Other Skies Weird Fiction Will Bend Your Imagination

Find rare and out-of-print horror, sci-fi, fantasy, and other imaginative fiction at this new specialty bookshop.

WORDS BY KATIE DOHMAN

Josh Hames had a lot of horror books on his hands, and the booksellers he was spending time with were giving him the elbow. As in, we’re not getting any younger, ya see, kid? “My collection—It was in control, and I was not,” Hames says. “I was more its captive steward.”

So when the opportunity came up—he and his fiancé, Becca Olene, scoped the location by driving by at midnight—to sign a lease for a historic brick building in West St. Paul, they said yes.

The third-gen print media designer renovated the ground-floor storefront himself, creating a shop that also feels like an imaginative fiction Library of Congress with rare, out-of-print, first edition, and otherwise special books.

Not that he didn’t have detractors, who didn’t get the grand business plan of a brick-and-mortar bookstore featuring niche subject matter. “But there’s a permanence with objects, especially ones you read,” he says.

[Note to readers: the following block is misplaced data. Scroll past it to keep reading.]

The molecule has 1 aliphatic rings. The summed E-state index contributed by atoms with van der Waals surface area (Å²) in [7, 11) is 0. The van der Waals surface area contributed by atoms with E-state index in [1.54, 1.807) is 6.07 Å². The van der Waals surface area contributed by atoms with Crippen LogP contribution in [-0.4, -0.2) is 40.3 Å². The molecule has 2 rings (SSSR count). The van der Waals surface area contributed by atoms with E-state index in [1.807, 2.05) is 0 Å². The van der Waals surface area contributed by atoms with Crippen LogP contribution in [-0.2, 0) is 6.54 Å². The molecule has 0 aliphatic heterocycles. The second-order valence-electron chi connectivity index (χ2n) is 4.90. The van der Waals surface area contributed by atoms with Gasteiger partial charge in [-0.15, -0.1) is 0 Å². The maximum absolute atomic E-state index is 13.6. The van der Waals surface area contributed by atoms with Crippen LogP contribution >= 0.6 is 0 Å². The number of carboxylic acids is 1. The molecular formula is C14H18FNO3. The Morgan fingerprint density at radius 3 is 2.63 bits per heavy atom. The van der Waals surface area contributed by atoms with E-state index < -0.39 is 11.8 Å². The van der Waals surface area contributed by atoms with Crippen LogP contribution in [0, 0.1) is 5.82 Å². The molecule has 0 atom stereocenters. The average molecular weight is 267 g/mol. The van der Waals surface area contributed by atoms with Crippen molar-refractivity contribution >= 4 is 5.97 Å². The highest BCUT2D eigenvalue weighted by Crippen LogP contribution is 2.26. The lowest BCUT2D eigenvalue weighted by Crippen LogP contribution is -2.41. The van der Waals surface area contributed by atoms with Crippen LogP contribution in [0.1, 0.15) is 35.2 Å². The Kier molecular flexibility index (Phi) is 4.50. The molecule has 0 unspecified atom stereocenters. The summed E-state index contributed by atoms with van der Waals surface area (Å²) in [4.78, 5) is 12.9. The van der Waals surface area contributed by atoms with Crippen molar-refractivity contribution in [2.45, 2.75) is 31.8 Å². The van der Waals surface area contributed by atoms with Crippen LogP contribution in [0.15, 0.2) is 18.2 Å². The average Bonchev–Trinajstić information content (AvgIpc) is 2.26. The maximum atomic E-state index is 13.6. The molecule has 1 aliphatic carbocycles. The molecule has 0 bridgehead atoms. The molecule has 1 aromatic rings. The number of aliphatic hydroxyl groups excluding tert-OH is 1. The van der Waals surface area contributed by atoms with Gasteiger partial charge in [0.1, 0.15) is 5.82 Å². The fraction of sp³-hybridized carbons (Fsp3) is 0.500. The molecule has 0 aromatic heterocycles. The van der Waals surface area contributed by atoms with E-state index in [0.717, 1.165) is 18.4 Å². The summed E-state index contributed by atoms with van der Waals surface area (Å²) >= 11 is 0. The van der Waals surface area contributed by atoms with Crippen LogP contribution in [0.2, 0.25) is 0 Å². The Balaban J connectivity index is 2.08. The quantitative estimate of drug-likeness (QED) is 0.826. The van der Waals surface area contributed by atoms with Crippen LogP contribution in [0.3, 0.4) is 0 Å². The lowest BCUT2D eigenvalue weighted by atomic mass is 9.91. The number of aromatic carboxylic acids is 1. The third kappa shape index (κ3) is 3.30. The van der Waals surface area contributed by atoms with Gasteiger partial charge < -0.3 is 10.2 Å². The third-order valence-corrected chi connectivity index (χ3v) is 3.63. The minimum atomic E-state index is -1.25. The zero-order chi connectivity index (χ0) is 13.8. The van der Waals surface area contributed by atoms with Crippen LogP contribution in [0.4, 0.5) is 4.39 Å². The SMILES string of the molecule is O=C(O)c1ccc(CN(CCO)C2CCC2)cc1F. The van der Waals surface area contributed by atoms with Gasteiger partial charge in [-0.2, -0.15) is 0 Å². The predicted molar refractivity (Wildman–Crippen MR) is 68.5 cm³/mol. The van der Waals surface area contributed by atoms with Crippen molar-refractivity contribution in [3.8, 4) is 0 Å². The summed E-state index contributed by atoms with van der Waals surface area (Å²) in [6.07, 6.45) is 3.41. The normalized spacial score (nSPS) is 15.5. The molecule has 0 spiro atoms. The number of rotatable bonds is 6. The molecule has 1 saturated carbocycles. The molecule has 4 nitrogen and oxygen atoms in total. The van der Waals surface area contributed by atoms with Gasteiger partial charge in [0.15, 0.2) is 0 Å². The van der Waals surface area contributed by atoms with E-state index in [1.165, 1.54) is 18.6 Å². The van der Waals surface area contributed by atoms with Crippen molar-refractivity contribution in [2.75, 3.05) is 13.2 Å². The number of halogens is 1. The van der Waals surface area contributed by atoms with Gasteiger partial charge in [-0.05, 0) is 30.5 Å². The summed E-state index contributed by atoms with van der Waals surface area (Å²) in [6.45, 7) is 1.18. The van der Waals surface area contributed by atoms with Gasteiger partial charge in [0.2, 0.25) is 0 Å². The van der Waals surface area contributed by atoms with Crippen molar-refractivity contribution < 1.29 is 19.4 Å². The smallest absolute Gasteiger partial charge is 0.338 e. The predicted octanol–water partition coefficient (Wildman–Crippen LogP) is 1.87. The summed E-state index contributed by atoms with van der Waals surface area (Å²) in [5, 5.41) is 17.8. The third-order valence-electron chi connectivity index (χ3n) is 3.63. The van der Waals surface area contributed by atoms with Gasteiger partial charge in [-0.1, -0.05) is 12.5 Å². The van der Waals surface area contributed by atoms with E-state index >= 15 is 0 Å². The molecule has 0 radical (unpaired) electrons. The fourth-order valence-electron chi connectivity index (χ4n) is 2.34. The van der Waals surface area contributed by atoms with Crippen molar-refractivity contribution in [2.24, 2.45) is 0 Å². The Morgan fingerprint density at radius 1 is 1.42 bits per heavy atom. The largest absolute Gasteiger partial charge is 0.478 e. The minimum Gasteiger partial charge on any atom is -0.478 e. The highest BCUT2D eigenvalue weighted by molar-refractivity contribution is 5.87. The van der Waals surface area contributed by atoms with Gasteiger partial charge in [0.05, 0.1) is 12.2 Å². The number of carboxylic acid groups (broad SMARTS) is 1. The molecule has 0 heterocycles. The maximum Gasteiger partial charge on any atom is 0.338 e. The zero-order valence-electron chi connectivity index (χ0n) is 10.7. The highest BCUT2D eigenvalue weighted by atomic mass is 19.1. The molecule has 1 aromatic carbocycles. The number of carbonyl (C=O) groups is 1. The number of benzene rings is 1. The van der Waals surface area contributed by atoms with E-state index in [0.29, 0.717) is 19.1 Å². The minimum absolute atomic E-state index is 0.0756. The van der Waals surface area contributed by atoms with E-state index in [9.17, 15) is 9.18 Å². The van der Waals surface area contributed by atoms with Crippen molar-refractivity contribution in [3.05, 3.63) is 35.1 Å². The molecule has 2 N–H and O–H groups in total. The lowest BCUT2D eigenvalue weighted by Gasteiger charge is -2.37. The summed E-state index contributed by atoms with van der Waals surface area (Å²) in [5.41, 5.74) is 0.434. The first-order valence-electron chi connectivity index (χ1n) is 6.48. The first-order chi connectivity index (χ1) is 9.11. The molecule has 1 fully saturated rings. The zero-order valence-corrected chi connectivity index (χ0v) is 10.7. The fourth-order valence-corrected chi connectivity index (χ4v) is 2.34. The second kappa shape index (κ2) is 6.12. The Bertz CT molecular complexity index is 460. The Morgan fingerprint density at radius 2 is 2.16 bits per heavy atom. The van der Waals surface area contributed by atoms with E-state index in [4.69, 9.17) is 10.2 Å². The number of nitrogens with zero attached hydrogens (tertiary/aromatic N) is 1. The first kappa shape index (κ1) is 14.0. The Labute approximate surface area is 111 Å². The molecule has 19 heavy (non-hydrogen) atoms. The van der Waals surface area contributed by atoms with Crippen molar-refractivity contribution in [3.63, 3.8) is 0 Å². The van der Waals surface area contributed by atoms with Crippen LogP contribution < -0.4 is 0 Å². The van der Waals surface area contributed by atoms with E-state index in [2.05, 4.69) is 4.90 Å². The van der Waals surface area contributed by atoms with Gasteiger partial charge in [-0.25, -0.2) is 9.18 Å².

And, he adds, horror and other imaginative fiction is maybe key to helping us process our current world.

“For every type of feeling you can elicit, the two that never age are awe and fear, because they’re kind of the same thing,” he explains. “The shelf life of a scary story is infinite, in a way, even if it’s not necessarily scary all the time. Some of it can be very moving, very touching, very personal, with a haunting element….When you read a scary story, you are like ‘I conquered this!’ It’s a way to confront fear in a safe way.”

Plus, these types of fiction books can help create new frontiers of exploration, creative solutions to confounding problems, and more. “With genre fiction, there are certain elements that create an invitation to bend the imagination in a different direction,” he says. And for better or worse, horror reminds us we’re not alone. “Horror fiction does that in two ways,” he says. “One is a positive affirmation, like someone holding your hand. The other is feeling that hand touch your shoulder. If you’re terrified of something that is not real, that is a rare thing to do in such a connective world.”

Like his odd subject matter, Other Skies has unusual hours (and ones by appointment) so check that before you head over…if you dare.

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